Linguistic reduction

From Wikipedia, the free encyclopedia
(Redirected from Reduction (linguistics))
Jump to: navigation, search

Linguistic reductions are lost sounds in words. This happens in spoken English. For instance, "going to" changes to "gonna". The most widely known reductions are contractions. Most contractions are reductions of 'not'. For instance, "cannot" becomes "can't". Many contractions are reductions between a subject and a verb. For instance, "He is..." becomes "He's..."

Some reductions are well known to language learners; for instance the reduction of a verb and "to". Examples are "going to" becoming "gonna" and "want to" becoming "wanna".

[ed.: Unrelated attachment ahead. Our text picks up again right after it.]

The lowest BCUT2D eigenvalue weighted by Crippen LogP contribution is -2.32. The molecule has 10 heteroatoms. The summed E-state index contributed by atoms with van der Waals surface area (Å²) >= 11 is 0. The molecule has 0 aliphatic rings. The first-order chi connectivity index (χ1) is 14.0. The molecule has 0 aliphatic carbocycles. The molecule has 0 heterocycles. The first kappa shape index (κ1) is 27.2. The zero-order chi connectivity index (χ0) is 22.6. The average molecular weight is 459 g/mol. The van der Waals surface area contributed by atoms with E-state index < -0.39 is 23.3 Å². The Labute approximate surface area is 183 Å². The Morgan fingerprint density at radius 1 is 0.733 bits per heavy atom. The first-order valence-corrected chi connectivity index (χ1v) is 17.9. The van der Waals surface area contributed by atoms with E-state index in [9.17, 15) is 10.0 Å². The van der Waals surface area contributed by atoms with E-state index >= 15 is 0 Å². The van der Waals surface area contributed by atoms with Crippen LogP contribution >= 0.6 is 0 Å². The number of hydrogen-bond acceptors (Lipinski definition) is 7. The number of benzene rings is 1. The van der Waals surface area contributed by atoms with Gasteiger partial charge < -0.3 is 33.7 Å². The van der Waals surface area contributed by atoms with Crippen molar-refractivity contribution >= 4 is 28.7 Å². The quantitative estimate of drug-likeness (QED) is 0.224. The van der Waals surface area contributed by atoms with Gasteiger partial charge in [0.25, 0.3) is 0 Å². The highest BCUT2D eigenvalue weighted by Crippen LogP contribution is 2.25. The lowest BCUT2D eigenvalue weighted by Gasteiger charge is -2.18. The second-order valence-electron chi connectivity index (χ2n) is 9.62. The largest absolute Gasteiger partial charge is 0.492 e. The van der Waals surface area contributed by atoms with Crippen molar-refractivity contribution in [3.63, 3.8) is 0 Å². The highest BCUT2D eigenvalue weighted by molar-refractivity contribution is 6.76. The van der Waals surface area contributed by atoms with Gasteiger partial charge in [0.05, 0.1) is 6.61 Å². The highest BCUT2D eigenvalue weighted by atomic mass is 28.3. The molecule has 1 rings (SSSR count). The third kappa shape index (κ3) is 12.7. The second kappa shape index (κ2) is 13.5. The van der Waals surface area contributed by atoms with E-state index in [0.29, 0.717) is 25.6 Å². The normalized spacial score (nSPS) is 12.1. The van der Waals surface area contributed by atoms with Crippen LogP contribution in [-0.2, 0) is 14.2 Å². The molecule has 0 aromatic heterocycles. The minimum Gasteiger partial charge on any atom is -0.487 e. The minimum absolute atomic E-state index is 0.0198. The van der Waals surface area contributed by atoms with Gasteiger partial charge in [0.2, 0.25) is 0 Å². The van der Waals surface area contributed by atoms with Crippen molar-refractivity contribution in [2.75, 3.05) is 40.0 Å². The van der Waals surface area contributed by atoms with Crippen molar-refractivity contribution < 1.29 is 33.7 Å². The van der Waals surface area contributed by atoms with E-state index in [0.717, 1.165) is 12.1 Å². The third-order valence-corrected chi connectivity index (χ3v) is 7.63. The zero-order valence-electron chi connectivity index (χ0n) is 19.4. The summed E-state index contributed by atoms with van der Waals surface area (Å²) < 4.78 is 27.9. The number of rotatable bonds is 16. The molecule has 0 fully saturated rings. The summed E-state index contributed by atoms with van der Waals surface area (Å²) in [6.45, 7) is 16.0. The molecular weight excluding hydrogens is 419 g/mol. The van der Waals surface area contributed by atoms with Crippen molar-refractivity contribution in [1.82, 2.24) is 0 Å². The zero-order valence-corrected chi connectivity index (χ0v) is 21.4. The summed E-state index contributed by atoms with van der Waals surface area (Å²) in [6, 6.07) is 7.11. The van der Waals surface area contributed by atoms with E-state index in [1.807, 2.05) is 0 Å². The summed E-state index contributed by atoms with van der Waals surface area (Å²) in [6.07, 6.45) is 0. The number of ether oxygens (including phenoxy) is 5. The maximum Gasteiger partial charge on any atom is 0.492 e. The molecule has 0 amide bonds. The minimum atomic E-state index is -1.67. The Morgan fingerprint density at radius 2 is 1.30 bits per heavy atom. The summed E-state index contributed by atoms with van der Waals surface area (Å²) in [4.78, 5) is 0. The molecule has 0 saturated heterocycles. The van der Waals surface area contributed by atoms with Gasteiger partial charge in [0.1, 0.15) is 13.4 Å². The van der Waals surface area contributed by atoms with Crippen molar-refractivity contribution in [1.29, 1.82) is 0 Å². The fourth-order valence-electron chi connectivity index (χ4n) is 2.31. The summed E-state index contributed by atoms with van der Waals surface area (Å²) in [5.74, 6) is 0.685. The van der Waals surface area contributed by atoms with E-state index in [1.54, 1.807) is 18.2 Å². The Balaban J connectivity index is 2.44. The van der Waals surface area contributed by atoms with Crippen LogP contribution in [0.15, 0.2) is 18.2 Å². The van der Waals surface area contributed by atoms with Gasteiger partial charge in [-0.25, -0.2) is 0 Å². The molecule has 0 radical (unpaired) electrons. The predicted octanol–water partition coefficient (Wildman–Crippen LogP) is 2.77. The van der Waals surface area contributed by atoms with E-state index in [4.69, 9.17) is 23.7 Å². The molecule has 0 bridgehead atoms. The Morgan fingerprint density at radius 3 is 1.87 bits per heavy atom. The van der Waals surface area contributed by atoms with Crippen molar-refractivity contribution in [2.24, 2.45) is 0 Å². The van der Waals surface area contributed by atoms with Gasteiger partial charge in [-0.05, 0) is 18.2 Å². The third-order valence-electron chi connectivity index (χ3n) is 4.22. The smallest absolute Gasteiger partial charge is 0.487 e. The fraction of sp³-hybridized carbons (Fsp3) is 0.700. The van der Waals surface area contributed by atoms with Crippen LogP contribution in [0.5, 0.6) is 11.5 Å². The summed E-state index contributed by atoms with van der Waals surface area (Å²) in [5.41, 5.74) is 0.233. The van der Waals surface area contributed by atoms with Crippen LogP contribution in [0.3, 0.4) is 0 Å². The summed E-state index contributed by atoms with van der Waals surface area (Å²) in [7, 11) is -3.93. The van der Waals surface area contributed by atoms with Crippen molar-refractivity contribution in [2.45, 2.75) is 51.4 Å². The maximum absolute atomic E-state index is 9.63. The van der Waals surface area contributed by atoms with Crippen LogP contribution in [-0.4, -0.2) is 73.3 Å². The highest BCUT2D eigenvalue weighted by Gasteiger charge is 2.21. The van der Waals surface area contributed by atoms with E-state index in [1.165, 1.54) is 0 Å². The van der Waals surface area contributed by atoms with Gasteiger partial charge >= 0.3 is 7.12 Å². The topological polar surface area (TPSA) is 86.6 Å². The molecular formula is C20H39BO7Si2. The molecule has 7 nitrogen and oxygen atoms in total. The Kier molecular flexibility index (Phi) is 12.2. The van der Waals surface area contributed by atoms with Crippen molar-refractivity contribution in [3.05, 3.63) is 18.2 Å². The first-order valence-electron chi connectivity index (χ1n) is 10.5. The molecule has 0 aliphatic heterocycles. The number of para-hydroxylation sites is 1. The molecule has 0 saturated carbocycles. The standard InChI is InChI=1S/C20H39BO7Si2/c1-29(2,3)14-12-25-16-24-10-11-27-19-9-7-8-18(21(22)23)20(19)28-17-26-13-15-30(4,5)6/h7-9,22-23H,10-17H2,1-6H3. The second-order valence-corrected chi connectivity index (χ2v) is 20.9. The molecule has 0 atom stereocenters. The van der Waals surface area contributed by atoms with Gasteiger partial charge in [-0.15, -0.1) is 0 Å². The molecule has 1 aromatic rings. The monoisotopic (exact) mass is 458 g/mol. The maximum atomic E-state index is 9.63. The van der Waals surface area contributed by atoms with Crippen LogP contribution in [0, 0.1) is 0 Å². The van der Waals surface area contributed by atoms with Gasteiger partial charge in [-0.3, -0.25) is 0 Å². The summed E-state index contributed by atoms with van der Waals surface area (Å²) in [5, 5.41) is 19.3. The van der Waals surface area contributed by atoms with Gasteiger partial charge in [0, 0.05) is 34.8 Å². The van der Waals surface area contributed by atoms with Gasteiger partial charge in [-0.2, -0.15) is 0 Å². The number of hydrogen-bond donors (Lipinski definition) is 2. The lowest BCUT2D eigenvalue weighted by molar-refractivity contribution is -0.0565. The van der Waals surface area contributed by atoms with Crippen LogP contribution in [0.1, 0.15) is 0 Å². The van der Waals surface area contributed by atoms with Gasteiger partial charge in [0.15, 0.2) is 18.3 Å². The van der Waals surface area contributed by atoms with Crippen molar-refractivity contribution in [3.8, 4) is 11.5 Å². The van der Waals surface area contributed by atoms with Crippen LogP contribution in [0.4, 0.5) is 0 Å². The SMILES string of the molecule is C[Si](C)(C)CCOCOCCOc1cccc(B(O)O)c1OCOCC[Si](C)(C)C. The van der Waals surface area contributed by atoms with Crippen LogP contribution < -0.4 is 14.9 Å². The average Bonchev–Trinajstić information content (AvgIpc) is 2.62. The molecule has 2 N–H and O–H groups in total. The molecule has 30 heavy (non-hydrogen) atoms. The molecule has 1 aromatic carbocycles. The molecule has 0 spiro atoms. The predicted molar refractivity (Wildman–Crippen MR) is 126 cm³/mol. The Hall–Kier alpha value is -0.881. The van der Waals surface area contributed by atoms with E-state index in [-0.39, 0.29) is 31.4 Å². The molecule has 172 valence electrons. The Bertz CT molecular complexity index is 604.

Linguistic reductions are part of natural English. They cannot be considered slang, or improper.

Categories[change | edit source]

There are several basic categories of reductions:

  • Elision is one or more sounds left out of a word. A common example is "and". It frequently changes to "an" or sometimes even "n". Another example is the "ba" sound in "probably". This leads to the pronunciation, "probly".
  • Word stress is a weaker stress on a word. The other words around it are stressed more by comparison. The weakly stressed word may be blended, linked or even deleted.
  • Function words are words that signify grammatical relations. They are different from content words. Content words tend to carry more information. They are often stressed. Function words are often unstressed. They may be reduced, blended, linked or deleted.
  • Contractions